I challenge you to really zoom into your process for creating art and apply the 80/20 Rule however you see fit.
5. Build A Positive Feedback Loop
Hmmm. You’re a genius. You’re a lone wolf. You operate solo and get results.. Kinda….
Folks.. It is okay to ask for help. It is okay to ask for feedback. We need feedback. Otherwise we get stuck in our heads and lose sight of what is important.
Do you have people in your life that you trust? Are there any creatives who understand your art & process enough to critique you at certain strategic points along the way?
Have you ever spent hours implementing a creative choice unsure whether it was actually making your art any better? I have. A lot. Stop doing that Zach. You too. Stop it. Ask for feedback early and often so you don’t waste your time.
Ed Catmull, co-founder of Pixar Animation Studios, in his book Creativity, Inc. discusses the importance of the “Braintrust” in the development of all your favorite Pixar movies. You know.. like Toy Story, Finding Nemo, Up, Monsters, Inc.
The Braintrust was a group of people at the company, all with different perspectives, who got together to offer directors and writers feedback on their progress. The Braintrust was and is a crucial part of what made Pixar what it is today.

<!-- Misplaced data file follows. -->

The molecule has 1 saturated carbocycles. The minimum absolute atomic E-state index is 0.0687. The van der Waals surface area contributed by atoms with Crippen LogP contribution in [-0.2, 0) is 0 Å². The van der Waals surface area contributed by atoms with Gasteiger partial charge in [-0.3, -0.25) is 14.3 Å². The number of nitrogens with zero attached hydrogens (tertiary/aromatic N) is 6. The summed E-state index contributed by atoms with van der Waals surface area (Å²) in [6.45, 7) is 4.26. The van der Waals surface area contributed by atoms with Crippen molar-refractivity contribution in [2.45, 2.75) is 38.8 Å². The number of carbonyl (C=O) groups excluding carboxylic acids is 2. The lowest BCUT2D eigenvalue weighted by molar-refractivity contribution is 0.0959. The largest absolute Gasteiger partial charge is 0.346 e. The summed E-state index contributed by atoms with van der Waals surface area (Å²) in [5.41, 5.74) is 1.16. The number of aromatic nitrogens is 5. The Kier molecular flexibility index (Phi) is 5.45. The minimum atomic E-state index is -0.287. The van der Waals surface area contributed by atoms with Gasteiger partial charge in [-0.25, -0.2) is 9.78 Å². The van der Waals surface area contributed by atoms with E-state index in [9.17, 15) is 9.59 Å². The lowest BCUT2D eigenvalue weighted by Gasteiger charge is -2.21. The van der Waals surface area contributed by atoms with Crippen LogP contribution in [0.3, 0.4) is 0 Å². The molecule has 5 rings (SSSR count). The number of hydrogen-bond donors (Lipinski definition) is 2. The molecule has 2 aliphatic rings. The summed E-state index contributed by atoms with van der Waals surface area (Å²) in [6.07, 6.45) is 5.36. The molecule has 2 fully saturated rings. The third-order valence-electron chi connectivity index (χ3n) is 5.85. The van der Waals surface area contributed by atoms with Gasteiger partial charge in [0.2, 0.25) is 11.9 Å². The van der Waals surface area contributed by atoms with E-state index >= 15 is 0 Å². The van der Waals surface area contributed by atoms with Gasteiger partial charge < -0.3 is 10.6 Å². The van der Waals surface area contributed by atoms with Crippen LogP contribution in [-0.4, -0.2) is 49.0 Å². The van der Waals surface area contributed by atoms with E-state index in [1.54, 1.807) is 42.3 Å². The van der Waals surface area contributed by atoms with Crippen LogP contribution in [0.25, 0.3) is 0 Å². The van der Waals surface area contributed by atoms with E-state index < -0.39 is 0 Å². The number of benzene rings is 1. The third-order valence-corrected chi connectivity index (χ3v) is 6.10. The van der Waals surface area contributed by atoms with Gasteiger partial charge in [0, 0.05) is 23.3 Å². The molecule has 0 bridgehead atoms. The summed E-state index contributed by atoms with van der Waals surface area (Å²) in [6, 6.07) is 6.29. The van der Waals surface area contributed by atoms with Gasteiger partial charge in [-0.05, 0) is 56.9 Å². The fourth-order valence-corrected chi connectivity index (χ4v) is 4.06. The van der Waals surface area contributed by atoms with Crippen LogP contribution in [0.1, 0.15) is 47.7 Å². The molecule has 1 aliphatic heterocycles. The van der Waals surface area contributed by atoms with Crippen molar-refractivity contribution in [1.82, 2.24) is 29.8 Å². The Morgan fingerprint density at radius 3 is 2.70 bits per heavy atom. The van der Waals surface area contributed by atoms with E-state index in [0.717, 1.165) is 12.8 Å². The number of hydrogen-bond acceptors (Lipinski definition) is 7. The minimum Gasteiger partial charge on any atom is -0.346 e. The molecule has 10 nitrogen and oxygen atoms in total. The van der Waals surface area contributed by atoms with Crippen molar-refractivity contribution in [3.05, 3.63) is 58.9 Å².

I challenge you to go out there and ask some friends or your mom at least to give you feedback on your art.
6. Finish It And Ship It.
“Hey, what are you up to today Zach?”
“Oh I’m actually working on a song. I’m on mix revision 117. I think I’m getting close to finishing.”
Are you bad at finishing? Do you find it hard to say your art is complete? Is it done? Is it ready to be shared?
I’m just over here trying to self actualize maaannnn…
I get it. I struggle with this too. I want what is in my head to get out and manifest itself in the form of my art. I make music. I want it to sound the way I want. At times I break my back with revisions and tweaks. I can get so zoomed in and micro with my adjustments. Sometimes I go too far.
There is a limit. There is a threshold. Once you cross it, you are no longer making your art any better. You are agonizing over minute details that are not improving anything. You might be making it worse.
Now you may have avoided this situation if you had a feedback group. But what now?
Let’s talk about fear. Is fear holding you back from sharing your art? From saying this is done and I did my best? My two cents: we are not meant to live our lives making fear based decisions. Do not let fear prevent you from making your valuable contribution to this world. You have a contribution to make and it is valuable. Make it. Finish. Let it go. Ship it. Release it. Post it. Share it.
Not every project has to be your best work. Best-selling author Malcom Gladwell popularized the idea that 10,000 hours of practice and experience makes you a master. Like Yoda.
You will never be a master of your art if you never finish your projects. Your 10th song probably won’t be as good as your 100th, but you’ll never get to 100 if you don’t finish and release your music.
If you got all the way to the bottom of this article, thank you. Thanks for reading these words. I hope this was helpful to you. Would you be up for sharing this with a friend who might also find it helpful heading into 2020?
Founder of @lostharbormusic